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Low Dose of Targeted Agent May Enhance Cancer-Destroying Virus Treatment

By BiotechDaily International staff writers
Posted on 22 Jun 2014
Administering low doses of the targeted agent bortezomib with a cancer-killing virus has the potential of enhancing the effectiveness of the virus as treatment for cancer with little added toxicity. This, according to researchers from the Ohio State University Comprehensive Cancer Center (Columbus, USA)-Arthur G. James Cancer Hospital and Richard J. Solove Research Institute (OSUCCC-James). These new findings support the testing of this combination therapy in a clinical trial.

Viruses that are devised to destroy cancer cells—oncolytic viruses—have demonstrated potential in clinical trials for the treatment of brain cancer and other solid tumors. This cell and animal research suggests that mixing low doses of the drug bortezomib with a specific oncolytic virus might substantially enhance the capacity of the virus to kill cancer cells during therapy.

The research was published online May 9, 2014, in the journal Clinical Cancer Research. “These findings pave the way for a treatment strategy for cancer that combines low doses of bortezomib with an oncolytic virus to maximize the efficacy of the virus with little added toxicity,” said lead investigator Balveen Kaur, PhD, professor and vice chair of research, department of neurological surgery and radiation oncology, and a member of the OSUCCC-James Translational Therapeutics Program. “Because bortezomib is already approved by the [US] Food and Drug Administration, a clinical trial could be done relatively quickly to test the effectiveness of the drug-virus combination.”

Bortezomib suppressed the activity of proteasomes, structures in cells that break down and recycle proteins. Prof. Kaur noted that blocking these “cellular recycling plants” triggers a cellular stress response and increases the expression of heat shock proteins. This reaction, which can lead to bortezomib resistance, makes the cells more sensitive to oncolytic virus therapy with little additional toxicity.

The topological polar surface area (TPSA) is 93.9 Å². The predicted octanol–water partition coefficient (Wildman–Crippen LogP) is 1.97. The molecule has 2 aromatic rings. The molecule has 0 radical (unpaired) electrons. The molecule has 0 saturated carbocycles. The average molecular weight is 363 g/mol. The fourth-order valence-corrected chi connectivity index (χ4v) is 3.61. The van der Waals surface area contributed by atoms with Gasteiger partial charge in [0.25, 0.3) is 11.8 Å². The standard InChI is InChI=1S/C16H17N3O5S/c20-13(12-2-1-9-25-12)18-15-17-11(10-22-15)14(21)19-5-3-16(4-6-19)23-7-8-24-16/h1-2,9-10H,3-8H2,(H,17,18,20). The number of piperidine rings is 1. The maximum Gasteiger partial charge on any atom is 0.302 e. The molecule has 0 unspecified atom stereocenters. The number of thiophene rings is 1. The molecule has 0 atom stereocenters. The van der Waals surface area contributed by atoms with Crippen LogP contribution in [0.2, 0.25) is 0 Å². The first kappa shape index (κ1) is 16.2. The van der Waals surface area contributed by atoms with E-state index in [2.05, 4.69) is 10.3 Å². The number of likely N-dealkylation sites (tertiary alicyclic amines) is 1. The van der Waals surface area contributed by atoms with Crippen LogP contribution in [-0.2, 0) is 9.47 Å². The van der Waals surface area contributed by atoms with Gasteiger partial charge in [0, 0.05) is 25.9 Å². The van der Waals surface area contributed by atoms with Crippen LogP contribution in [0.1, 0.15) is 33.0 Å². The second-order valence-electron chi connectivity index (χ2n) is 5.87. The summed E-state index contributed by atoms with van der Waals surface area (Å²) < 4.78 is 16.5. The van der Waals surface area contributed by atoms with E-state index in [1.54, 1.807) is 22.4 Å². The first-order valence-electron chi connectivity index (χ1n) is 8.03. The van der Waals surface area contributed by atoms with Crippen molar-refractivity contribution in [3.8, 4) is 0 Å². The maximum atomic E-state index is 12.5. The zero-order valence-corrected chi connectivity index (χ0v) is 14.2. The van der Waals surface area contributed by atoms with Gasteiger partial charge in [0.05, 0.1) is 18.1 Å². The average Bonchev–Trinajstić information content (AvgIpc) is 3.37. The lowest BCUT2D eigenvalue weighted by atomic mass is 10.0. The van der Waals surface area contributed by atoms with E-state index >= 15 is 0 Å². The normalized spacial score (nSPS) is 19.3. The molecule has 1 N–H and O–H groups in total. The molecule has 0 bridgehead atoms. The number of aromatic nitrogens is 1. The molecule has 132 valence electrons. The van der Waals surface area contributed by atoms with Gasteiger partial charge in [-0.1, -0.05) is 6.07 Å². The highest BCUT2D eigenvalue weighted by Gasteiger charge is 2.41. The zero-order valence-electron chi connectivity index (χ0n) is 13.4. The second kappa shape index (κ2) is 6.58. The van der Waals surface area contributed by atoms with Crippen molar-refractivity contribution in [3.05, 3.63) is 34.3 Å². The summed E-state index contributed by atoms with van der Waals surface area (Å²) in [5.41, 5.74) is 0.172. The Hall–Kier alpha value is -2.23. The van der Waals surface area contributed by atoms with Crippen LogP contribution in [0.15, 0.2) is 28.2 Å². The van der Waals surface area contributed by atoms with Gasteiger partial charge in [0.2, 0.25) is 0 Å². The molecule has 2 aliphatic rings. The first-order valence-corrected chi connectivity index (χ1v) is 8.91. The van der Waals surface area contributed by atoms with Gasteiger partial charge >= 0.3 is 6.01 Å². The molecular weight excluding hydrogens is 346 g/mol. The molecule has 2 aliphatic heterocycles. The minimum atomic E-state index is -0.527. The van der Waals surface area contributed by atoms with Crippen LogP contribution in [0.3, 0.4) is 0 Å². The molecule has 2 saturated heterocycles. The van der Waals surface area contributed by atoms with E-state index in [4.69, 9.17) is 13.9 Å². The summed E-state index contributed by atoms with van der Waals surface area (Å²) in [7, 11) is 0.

For this study, the investigators used a herpes simplex virus-type 1 oncolytic virus. Key technical findings include: (1) One of the overexpressed heat-shock proteins, HSP90, facilitates oncolytic virus replication, enabling the virus to kill more tumor cells; (2) in a glioma model, the combined treatment suppressed tumor growth by 92% in relation to controls and improved survival (six of eight tumors had entirely regressed by day 23 after treatment); (3) lastly, similar outcomes occurred in a head and neck cancer model.

“To our knowledge, this study is the first to show synergy between an oncolytic HSV-1-derived cancer killing virus and bortezomib,” Prof. Kaur concluded. “It offers a novel therapeutic strategy that can be rapidly translated in patients with various solid tumors.”

Related Links:

Ohio State University Comprehensive Cancer Center



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